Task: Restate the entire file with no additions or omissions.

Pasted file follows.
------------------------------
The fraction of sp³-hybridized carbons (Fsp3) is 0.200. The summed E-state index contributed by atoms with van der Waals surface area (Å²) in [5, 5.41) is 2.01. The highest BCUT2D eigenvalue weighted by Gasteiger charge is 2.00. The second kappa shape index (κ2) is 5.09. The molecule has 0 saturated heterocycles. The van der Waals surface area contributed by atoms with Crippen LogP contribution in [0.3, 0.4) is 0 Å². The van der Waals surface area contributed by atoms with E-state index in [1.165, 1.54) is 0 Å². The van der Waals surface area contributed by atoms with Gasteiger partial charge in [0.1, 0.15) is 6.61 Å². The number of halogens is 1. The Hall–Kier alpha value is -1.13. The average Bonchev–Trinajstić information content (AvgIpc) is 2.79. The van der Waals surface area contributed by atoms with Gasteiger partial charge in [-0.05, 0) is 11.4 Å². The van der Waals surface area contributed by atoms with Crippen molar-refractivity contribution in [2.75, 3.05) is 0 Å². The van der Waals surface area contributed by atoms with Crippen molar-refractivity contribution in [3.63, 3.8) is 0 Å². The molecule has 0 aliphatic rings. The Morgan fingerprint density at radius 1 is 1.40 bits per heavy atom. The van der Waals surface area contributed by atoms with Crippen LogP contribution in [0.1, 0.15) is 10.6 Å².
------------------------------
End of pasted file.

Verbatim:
The fraction of sp³-hybridized carbons (Fsp3) is 0.200. The summed E-state index contributed by atoms with van der Waals surface area (Å²) in [5, 5.41) is 2.01. The highest BCUT2D eigenvalue weighted by Gasteiger charge is 2.00. The second kappa shape index (κ2) is 5.09. The molecule has 0 saturated heterocycles. The van der Waals surface area contributed by atoms with Crippen LogP contribution in [0.3, 0.4) is 0 Å². The van der Waals surface area contributed by atoms with E-state index in [1.165, 1.54) is 0 Å². The van der Waals surface area contributed by atoms with Gasteiger partial charge in [0.1, 0.15) is 6.61 Å². The number of halogens is 1. The Hall–Kier alpha value is -1.13. The average Bonchev–Trinajstić information content (AvgIpc) is 2.79. The van der Waals surface area contributed by atoms with Gasteiger partial charge in [-0.05, 0) is 11.4 Å². The van der Waals surface area contributed by atoms with Crippen molar-refractivity contribution in [2.75, 3.05) is 0 Å². The van der Waals surface area contributed by atoms with Crippen molar-refractivity contribution in [3.63, 3.8) is 0 Å². The molecule has 0 aliphatic rings. The Morgan fingerprint density at radius 1 is 1.40 bits per heavy atom. The van der Waals surface area contributed by atoms with Crippen LogP contribution in [0.1, 0.15) is 10.6 Å².